Life for a child who is suffering from an undiagnosed language-based learning disability, such as dyslexia, can be tough.
Kids can feel a sense of isolation as they struggle with something everyone else seems to understand. Teachers might not realize a student has a problem and accuse them of being lazy or unfocused. Parents might worry about their child’s intelligence, and classmates may make take to ridiculing a child for being different.
Even when it is discovered that a child may have a language-based learning disability, moving through the process to provide accommodations for a student can be tedious and take years to implement, critical time that can have a long-term impact on a child’s life.
But one undergraduate at the School of Informatics, Computing, and Engineering is developing a method for identifying students with possible language-based learning disabilities and possibly getting those students the help they need.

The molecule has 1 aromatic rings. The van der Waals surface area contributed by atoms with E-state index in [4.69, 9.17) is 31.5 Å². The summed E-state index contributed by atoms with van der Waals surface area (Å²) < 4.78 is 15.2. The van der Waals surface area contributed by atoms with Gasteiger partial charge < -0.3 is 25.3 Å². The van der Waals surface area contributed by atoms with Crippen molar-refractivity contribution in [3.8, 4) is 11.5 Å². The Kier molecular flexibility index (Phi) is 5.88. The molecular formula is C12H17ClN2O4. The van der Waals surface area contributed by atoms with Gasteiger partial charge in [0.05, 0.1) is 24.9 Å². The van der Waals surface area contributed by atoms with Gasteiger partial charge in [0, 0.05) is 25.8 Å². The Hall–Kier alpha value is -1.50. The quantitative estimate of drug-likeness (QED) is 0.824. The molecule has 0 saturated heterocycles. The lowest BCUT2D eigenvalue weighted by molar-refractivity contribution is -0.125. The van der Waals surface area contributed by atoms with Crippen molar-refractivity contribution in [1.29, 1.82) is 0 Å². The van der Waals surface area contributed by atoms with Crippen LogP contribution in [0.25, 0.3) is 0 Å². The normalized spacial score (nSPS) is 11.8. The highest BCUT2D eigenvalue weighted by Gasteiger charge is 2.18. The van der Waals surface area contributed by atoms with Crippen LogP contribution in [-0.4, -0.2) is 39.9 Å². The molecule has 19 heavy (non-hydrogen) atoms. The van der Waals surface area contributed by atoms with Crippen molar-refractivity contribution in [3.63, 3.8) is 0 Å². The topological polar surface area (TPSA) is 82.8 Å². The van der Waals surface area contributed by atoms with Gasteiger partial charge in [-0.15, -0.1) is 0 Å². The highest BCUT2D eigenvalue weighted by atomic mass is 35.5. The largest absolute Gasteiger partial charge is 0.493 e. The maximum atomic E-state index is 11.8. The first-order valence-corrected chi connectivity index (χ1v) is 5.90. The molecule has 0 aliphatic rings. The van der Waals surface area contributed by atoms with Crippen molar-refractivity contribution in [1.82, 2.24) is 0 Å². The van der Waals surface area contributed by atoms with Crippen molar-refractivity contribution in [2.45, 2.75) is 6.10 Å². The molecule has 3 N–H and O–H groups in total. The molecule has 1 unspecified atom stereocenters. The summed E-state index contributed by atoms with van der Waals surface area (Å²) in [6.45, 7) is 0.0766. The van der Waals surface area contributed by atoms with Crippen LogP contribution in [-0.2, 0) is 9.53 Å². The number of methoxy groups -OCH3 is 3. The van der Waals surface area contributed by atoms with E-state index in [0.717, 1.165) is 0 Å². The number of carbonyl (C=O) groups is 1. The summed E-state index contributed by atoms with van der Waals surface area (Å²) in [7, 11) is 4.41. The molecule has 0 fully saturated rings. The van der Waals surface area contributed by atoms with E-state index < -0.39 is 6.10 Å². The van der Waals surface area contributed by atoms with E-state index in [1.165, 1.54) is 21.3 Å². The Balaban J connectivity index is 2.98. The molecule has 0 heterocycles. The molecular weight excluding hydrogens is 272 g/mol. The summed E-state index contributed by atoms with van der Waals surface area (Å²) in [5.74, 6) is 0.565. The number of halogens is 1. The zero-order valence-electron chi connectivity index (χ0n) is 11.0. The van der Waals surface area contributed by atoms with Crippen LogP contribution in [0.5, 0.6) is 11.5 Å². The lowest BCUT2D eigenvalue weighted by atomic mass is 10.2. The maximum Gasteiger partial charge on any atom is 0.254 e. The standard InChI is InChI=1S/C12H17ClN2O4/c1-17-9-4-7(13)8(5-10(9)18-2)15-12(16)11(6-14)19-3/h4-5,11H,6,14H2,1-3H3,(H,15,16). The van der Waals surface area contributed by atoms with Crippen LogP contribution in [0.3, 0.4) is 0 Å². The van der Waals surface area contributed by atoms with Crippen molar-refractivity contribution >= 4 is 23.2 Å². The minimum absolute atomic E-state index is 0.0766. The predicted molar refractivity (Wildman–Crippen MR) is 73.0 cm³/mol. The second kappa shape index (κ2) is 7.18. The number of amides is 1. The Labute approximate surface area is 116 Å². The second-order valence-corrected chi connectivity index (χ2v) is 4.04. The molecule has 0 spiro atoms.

Katie Spoon, a senior in computer science who also is pursuing her master’s degree in C.S. through SICE’s Accelerated Master’s program, knows the difficulties children face. Her mother has built a career working with students with learning disabilities, and when given the opportunity to take on a meaningful project as part of the Proactive Health Lab at SICE, she didn’t hesitate.
“About 20 percent of students are estimated to have a language-based learning disability,” Spoon said. “I think only 10 percent of those students are actually detected as being possibly dyslexic by the end of the second grade. That’s important, because most school districts have a very long wait list for students to be diagnosed with a learning disability.”
It can take 3-4 years for a student to be diagnosed by an educational psychologist provided by a school system due to a long waitlist, and the expense for a diagnosis outside the system can be prohibitive.
“Unless students are diagnosed by the end of elementary school and have their accommodations in place, they perform at a lower rate vs. other students,” Spoon says. “They are less likely to graduate from high school. It’s really hard to get accommodations in college if you haven’t previously been diagnosed, so students who are diagnosed late really face an uphill battle against the issue.”